For this to happen, the industry needs to define the capabilities it needs, the software functionality that will make it happen and the common, open technical specifications -- not the "insular and problematic and very proprietary" ones Brown says EHR vendors have used for so long -- that can deliver these features. "If we don't specify what we need to do as these new types of [health care] delivery models, or existing delivery models, we can't expect to get a usable, interoperable IT system to support them," Waldren says.
The Cure Project is taking a grassroots approach to defining these capabilities and functionality; its parent company, New Health Networks, will license the output via Creative Commons, and once that work is finished the Cure Project will turn the work over to an entity the community deems best suited to manage and oversee the specifications.
A grassroots approach is necessary because those definitions need to be specific. For example, Waldren points out, health care leaders say they want "population management" capabilities, but that's far too vague to build specs around.
The community needs to decide what patient care quality measures need to appear in a dashboard, what evidence can be brought in to change an individual patient's care plan and, on a broader level, what data will be used to determine which patients are at the highest risk of, say, developing diabetes. If that doesn't happen, he says, the emerging EHR backlash will only worsen.
EHR interoperability struggles of VA, DoD point to management woes
Few scenarios better illustrates the difficulty of interoperability, and the source of that backlash, than the 15-year effort of the Veterans Affairs and Defense departments to get their EHR systems to talk to each other.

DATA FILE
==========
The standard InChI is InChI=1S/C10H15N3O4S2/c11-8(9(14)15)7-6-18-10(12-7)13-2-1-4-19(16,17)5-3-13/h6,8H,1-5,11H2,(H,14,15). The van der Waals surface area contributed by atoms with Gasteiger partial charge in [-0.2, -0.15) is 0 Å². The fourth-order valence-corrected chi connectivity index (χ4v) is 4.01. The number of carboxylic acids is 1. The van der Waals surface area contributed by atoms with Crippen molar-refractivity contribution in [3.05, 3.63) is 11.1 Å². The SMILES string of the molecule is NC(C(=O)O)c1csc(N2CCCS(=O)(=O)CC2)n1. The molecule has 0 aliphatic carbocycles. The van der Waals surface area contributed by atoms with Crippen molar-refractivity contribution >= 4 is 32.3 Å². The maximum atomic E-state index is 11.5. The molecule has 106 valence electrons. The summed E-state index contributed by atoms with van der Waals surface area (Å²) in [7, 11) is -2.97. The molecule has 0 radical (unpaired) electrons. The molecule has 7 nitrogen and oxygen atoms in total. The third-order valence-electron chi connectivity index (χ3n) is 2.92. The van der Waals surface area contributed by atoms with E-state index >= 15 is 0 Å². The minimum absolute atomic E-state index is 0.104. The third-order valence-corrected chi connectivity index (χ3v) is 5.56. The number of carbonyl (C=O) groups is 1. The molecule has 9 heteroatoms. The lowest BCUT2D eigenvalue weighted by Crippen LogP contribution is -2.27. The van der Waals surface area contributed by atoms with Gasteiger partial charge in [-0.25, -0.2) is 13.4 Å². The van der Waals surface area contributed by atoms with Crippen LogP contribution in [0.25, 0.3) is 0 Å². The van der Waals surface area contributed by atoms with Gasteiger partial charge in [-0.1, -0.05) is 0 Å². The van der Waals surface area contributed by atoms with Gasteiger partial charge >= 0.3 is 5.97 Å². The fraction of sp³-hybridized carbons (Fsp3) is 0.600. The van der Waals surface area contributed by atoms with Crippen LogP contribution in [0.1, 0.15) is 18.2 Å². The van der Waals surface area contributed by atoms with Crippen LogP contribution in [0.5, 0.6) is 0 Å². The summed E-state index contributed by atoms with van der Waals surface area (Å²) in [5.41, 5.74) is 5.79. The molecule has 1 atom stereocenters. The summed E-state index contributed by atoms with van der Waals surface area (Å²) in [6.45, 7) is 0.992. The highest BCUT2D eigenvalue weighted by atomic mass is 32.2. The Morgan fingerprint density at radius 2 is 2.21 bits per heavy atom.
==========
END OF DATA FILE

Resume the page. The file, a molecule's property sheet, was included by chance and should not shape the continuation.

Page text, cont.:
The departments represent two of the largest health care systems in the United States and are two of the earliest adopters of EHR technology: VistA, launched in 1978, helps the VA treats 6.3 million veterans, while the DOD's AHLTA, which debuted in 1997, holds records for 9.6 million active-duty service members.
Since the late 1990s, both Congress and the president have urged the departments to achieve varying measures of EHR interoperability. Planning has been absent virtually every step of the way, Valerie C. Melvin, director of information management and technology resources issues for the Government Accountability Office, testified before the U.S. House of Representatives Committee on Veterans' Affairs.
The testimony came after the VA and DoD first said they would abandon the effort to develop a joint EHR by 2017 and then backtracked, saying they were committed to integrated EHR systems rather than a shared system. (They've hired Harris Healthcare Solutions to build a common backbone, EHR interchange format, and common APIs to enable data exchange betwene te two systems.)
Melvin cited several examples: